AASA opposes House ESEA Charter School Bill (HR 2218)

Date: June 22, 2011

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Dear Representative,

On behalf of the American Association of School Administrators, representing more than 13,000 school system leaders across the nation, we submit our concerns and reservations related to H.R. 2218, the Empowering Parents Through Quality Charter Schools Act, scheduled for markup today in front of the full House Education and the Workforce Committee.

AASA supports public school choice and charter schools that operate under the governance of local public school boards. We believe that there should be a level playing field, including non-discriminatory and unconditional enrollment for all children. Further, the same regulations and accountability should apply to all schools receiving public funding. The manner in which charter schools are financed must be addressed so that their creation does not have an adverse effect on the quality of existing public schools. As such, AASA has concerns and reservations about HR 2218 (detailed below) that preclude our support at this time, and we urge the committee to improve the legislative language prior to consideration on the House floor:

  • Federal regulations believed to be obstacles to successful operation of charter schools are also likely obstacles to traditional public schools. As such, waivers from the regulations granted to charter schools should be extended to similarly situated public schools. 
  • Given that the average age of a school building in the US is well over 50 years old, AASA questions why the bill extends federal support to fund construction/renovation costs for charter schools in a manner/at a level not provided to traditional public schools. 
  • All states should have an equal chance of receiving the funds. AASA is concerned that the bill, as currently written, gives an advantage to states that received Race to the Top funds, given the priority for removing caps.
  • AASA has a strong commitment to the belief that public dollars should go to public schools, and we question the multiple references to the state entity ensuring equitable financing for non-traditional schools that may be for-profit. 
  • AASA is concerned that the bill does not specifically require charters to be held to the same level of academic performance using the same measures that the state requires for traditional public schools (accountability). Consistent accountability requirements will help avoid varying levels of accountability within the public education system. We urge the Committee to continue to enhance language that focuses on both charter school and authorizer accountability. 
  • Traditional public schools have an obligation to educate all children, regardless of ability. We support the language that requires charter schools to comply with IDEA and ESEA requirements designed to protect student rights for these traditionally underserved students. AASA seeks clarification as to how it will be ‘ensured’ that charter schools meet the educational needs of all students, including English Language Learners and those with learning disabilities.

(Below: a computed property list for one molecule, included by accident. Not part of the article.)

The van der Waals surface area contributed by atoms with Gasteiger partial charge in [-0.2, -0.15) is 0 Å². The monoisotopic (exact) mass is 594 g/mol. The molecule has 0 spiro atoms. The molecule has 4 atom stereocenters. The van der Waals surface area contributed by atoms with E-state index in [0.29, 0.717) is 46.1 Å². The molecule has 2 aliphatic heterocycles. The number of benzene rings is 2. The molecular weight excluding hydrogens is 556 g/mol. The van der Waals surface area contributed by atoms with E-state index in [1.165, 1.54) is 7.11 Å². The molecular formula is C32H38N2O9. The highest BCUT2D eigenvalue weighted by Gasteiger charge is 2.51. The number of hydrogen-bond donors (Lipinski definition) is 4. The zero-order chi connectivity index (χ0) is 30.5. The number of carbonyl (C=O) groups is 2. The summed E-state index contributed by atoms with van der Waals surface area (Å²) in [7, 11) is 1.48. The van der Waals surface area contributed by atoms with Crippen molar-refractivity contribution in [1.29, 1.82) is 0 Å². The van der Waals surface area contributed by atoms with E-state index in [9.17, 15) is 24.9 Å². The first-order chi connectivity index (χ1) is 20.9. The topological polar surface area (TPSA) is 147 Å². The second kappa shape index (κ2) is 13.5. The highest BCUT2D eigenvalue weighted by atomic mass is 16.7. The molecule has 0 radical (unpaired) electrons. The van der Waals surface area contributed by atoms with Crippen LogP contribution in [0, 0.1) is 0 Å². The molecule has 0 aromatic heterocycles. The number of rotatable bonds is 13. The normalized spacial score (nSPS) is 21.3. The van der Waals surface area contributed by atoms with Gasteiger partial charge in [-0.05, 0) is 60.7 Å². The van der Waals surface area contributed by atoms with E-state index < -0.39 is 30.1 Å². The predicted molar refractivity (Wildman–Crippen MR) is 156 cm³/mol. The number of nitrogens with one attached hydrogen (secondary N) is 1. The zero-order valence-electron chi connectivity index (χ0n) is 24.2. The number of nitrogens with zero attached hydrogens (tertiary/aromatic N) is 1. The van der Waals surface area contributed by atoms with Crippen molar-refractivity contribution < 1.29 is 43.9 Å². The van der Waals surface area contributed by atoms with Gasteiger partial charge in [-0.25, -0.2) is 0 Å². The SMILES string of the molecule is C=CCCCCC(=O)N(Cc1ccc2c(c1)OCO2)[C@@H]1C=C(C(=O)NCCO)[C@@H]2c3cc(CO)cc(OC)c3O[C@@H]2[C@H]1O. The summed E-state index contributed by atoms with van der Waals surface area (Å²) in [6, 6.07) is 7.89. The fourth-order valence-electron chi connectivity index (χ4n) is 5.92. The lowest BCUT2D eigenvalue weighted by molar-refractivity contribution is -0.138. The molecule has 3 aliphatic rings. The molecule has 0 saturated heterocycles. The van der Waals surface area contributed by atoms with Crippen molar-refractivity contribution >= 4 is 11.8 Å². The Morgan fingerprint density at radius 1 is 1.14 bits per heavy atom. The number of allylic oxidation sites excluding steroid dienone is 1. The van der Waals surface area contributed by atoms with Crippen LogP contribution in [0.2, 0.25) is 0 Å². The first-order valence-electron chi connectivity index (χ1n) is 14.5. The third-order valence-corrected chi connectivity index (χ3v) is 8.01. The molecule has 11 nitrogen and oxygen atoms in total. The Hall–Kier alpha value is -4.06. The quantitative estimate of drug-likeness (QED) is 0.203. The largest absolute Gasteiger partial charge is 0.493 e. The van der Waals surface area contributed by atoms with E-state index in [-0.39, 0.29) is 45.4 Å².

The $300 million dollars proposed for investment in charter schools represent a sizeable funding source in a very tight funding climate, and as such, AASA strongly urges the committee to engage in analysis and evaluation of the proposal with both colleagues and practitioners. Charter schools are not a silver bullet for resolving the many challenges facing public education and the research on charter school effectiveness demonstrates, at best, a mixed record of success. Research from the Center for Research on Education Outcomes found that less than one-fifth (17 percent) of charter schools (representing more than 70 percent of the nation’s charter school students) were more effective than the traditional public school the students would have attended. Further, nearly half (46 percent) of the students demonstrated no discernable difference and more than one-third (37 percent) of the students performed worse than if they had remained in their traditional public school. More succinctly, this research found that a full 83 percent of charter schools are no more effective than their neighborhood traditional public school.

AASA believes that public school choice and public charter schools have a role to play in helping improve the overall achievement of the nation’s public education system. While our concerns and reservations with HR 2218 prevent us from supporting the legislation at this time, we look forward to working with members of the committee in advance of action on the House floor to make sure all public schools—including charter schools—are held to high standards of educational quality, accountability, and accessibility for all students.